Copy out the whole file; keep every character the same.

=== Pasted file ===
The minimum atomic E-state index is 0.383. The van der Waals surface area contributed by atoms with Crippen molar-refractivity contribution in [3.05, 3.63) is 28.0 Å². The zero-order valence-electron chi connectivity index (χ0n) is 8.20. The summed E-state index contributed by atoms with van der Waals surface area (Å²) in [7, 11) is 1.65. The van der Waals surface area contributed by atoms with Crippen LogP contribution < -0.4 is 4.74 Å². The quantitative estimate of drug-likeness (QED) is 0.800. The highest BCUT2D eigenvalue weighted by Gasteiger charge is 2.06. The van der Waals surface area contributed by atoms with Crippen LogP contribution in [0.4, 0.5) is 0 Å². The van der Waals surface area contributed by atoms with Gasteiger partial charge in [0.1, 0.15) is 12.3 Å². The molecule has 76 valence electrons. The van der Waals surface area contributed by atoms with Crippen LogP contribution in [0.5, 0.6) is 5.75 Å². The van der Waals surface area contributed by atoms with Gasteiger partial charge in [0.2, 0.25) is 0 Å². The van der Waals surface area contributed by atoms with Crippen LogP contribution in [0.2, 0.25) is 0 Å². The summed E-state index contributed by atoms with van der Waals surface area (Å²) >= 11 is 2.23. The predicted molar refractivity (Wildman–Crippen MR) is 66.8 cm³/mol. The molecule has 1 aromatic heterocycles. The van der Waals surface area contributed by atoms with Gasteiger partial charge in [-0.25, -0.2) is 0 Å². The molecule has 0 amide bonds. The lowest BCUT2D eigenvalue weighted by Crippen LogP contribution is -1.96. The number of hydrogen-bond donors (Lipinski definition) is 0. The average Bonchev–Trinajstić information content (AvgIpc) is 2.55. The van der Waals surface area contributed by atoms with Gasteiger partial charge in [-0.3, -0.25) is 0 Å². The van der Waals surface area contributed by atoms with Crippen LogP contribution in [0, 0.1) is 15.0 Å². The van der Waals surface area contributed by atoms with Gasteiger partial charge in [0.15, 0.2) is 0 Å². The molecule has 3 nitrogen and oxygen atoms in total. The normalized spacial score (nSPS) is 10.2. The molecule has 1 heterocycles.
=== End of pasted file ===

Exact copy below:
The minimum atomic E-state index is 0.383. The van der Waals surface area contributed by atoms with Crippen molar-refractivity contribution in [3.05, 3.63) is 28.0 Å². The zero-order valence-electron chi connectivity index (χ0n) is 8.20. The summed E-state index contributed by atoms with van der Waals surface area (Å²) in [7, 11) is 1.65. The van der Waals surface area contributed by atoms with Crippen LogP contribution < -0.4 is 4.74 Å². The quantitative estimate of drug-likeness (QED) is 0.800. The highest BCUT2D eigenvalue weighted by Gasteiger charge is 2.06. The van der Waals surface area contributed by atoms with Crippen LogP contribution in [0.4, 0.5) is 0 Å². The van der Waals surface area contributed by atoms with Gasteiger partial charge in [0.1, 0.15) is 12.3 Å². The molecule has 76 valence electrons. The van der Waals surface area contributed by atoms with Crippen LogP contribution in [0.5, 0.6) is 5.75 Å². The van der Waals surface area contributed by atoms with Gasteiger partial charge in [0.2, 0.25) is 0 Å². The van der Waals surface area contributed by atoms with Crippen LogP contribution in [0.2, 0.25) is 0 Å². The summed E-state index contributed by atoms with van der Waals surface area (Å²) >= 11 is 2.23. The predicted molar refractivity (Wildman–Crippen MR) is 66.8 cm³/mol. The molecule has 1 aromatic heterocycles. The van der Waals surface area contributed by atoms with Gasteiger partial charge in [-0.25, -0.2) is 0 Å². The molecule has 0 amide bonds. The lowest BCUT2D eigenvalue weighted by Crippen LogP contribution is -1.96. The number of hydrogen-bond donors (Lipinski definition) is 0. The average Bonchev–Trinajstić information content (AvgIpc) is 2.55. The van der Waals surface area contributed by atoms with Gasteiger partial charge in [-0.3, -0.25) is 0 Å². The van der Waals surface area contributed by atoms with Crippen LogP contribution in [0, 0.1) is 15.0 Å². The van der Waals surface area contributed by atoms with Gasteiger partial charge in [0.15, 0.2) is 0 Å². The molecule has 3 nitrogen and oxygen atoms in total. The normalized spacial score (nSPS) is 10.2. The molecule has 1 heterocycles.